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Rev Neurosci. 2012;23(5-6):731-45. doi: 10.1515/revneuro-2012-0066.

Compulsive drug use and its neural substrates.

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Department of Animals in Science and Society, Utrecht University, Utrecht, The Netherlands.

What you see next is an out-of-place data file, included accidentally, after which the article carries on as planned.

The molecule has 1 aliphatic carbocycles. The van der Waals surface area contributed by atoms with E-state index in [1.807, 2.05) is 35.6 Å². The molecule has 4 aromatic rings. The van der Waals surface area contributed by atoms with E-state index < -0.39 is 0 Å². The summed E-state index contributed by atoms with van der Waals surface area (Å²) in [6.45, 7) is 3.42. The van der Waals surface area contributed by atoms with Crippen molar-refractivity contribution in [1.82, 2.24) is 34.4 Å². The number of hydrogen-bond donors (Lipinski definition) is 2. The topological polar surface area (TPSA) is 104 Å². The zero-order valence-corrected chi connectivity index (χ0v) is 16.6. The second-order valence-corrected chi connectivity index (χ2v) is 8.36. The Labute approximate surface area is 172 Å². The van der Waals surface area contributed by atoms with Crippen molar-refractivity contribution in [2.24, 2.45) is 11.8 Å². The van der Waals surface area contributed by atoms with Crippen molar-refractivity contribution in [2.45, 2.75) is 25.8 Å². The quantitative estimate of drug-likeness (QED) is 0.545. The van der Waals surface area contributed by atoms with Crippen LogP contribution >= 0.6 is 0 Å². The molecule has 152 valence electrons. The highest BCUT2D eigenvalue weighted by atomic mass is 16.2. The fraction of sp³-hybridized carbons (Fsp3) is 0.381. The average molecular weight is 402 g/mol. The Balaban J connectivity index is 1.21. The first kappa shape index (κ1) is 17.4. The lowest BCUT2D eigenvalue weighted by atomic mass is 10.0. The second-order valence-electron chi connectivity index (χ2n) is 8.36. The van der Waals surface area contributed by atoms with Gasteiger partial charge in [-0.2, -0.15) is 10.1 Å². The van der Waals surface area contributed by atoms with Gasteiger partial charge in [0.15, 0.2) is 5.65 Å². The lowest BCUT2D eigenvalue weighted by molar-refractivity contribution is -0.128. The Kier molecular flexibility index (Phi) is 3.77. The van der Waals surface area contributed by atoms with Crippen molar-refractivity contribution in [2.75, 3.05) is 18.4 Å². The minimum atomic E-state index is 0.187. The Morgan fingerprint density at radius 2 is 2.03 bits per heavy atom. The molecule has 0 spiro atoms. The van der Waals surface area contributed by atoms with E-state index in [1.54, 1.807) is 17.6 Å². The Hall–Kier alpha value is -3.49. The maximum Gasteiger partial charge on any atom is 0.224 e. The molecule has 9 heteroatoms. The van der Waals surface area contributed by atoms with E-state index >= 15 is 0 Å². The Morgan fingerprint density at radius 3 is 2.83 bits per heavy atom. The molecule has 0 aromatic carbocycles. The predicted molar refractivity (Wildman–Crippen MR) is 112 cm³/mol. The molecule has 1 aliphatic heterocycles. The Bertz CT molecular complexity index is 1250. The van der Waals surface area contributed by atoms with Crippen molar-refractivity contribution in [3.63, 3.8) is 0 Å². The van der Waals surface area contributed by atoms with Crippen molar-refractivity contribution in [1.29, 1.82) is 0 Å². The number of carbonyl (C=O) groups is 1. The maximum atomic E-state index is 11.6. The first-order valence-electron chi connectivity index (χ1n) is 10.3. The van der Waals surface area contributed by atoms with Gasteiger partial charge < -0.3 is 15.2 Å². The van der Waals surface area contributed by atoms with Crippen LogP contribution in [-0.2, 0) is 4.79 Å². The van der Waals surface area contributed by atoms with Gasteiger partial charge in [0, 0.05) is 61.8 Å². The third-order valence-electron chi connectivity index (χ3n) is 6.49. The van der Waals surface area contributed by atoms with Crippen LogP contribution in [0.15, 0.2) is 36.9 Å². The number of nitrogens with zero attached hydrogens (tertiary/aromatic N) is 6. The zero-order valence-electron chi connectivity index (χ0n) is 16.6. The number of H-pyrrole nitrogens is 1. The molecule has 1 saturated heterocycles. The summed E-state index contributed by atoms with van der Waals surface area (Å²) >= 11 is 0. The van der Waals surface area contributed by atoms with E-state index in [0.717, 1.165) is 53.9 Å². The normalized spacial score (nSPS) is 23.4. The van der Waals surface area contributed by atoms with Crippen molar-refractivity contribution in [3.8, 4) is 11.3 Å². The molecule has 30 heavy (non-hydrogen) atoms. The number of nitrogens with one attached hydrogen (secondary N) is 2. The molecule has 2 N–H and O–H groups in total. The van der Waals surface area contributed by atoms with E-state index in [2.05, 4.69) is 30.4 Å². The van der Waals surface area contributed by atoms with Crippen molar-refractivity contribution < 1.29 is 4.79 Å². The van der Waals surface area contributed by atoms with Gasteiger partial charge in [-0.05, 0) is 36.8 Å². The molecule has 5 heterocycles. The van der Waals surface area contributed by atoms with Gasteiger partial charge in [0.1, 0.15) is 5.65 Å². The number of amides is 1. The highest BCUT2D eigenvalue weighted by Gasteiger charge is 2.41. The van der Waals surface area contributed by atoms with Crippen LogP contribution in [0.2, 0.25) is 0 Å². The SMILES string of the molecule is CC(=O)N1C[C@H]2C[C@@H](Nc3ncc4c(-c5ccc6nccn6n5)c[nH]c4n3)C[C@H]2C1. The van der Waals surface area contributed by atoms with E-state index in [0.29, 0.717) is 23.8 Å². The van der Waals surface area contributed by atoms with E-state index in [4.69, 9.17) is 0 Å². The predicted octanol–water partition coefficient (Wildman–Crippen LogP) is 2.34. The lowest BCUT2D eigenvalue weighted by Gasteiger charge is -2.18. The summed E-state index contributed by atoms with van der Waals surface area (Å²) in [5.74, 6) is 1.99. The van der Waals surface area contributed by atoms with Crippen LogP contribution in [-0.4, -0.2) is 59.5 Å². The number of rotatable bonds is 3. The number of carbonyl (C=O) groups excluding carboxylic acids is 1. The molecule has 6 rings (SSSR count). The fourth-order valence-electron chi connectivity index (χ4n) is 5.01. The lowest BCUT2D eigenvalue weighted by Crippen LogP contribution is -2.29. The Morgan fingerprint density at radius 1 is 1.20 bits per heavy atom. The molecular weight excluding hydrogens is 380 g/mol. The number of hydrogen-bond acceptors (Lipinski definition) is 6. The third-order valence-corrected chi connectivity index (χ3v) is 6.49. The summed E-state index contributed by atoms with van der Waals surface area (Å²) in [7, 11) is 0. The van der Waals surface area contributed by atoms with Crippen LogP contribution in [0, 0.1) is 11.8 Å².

Drug addiction is a chronic relapsing brain disease, characterized by compulsive drug use. Despite the fact that drug addiction affects millions of people worldwide, treatments for this disorder are limited in number and efficacy. In our opinion, understanding the neural underpinnings of drug addiction would open new avenues for the development of innovative treatments for this disorder. Based on an awareness that drug use and drug reward do not equal drug addiction, there has been increasing interest in developing animal models of addiction that mimick the loss of control over drug use more closely than existing models aimed at studying drug reward. The present review provides an overview of animal studies of compulsive drug use and the neural mechanisms involved. First, the employed models are summarized, with a particular emphasis on models of escalation of drug use and resistance to punishment. Next, we discuss mechanisms within the (ventral and dorsal) striatum and (central) amygdala that have recently been implicated in the compulsive seeking and taking of alcohol and cocaine. The studies discussed here provide a promising line of research that will advance our knowledge of the neural circuits involved in the self-destructive behavior that characterizes drug addiction.

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